Although most water balance models include groundwater components within their structure, the involvement of the sub-surface processes is less well represented as compared to the surface processes. Not only the interaction between surface water and groundwater is important, but the interchanging cross-aquifer flow is also of great significance to consider. Especially in areas where the hydrogeological setting consists of several layers, and a considerable amount of groundwater is consistently abstracted from various depths due to population growth and climate change, the flow occurred between unconfined and confined groundwater layers could influence the groundwater table fluctuation. To a greater extent, it could imply changes to the overall basin-scale water balance. Yet to be mentioned, it is also important to be able to adapt under data-scarce circumstances. In principle, this study is aimed to quantify the influence of the sub-surface flow in particular to basin water balance considering anthropogenic and climatic drivers, starting from assessing the current water balance situation and the uncertainties, constructing groundwater model based on the assessment, evaluating its performance on filling the gap of information on water balance components, and finally, providing research-based recommendations to improve groundwater management.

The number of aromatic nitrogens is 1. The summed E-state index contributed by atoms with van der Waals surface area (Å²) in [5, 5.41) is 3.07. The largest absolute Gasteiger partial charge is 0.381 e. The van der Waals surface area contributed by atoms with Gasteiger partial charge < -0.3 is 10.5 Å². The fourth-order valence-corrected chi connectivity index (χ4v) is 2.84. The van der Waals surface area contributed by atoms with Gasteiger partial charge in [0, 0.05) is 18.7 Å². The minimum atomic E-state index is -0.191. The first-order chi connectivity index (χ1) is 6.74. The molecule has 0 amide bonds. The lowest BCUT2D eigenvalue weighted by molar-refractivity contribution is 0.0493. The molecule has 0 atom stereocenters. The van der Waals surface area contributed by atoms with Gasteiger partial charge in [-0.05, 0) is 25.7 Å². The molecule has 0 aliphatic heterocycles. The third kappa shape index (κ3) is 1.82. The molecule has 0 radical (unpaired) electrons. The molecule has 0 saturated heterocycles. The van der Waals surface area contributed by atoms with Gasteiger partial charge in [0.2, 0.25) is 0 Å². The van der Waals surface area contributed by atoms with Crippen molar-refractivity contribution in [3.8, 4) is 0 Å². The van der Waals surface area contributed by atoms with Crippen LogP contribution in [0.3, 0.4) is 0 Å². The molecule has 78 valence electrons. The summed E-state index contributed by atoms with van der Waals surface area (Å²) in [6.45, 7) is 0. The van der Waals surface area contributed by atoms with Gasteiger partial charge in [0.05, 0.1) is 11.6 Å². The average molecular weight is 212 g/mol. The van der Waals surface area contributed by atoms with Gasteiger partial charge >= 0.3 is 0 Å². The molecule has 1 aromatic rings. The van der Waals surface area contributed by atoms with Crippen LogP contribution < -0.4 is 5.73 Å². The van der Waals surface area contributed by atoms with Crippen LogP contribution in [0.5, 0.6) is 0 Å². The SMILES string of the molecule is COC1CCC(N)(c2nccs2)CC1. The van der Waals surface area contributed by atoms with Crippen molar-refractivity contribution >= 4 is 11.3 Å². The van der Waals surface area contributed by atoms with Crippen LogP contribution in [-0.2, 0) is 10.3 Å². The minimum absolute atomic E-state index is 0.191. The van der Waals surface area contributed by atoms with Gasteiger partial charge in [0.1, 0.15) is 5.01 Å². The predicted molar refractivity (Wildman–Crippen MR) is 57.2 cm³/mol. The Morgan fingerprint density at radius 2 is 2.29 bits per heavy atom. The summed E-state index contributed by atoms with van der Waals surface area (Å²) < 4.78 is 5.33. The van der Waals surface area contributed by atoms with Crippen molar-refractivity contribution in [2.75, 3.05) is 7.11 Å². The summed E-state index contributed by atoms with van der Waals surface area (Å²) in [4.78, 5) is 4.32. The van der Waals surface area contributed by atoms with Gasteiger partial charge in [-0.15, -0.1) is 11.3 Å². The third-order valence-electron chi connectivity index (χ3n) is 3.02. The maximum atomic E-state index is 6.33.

|Effective start/end date||1/09/19 → …|
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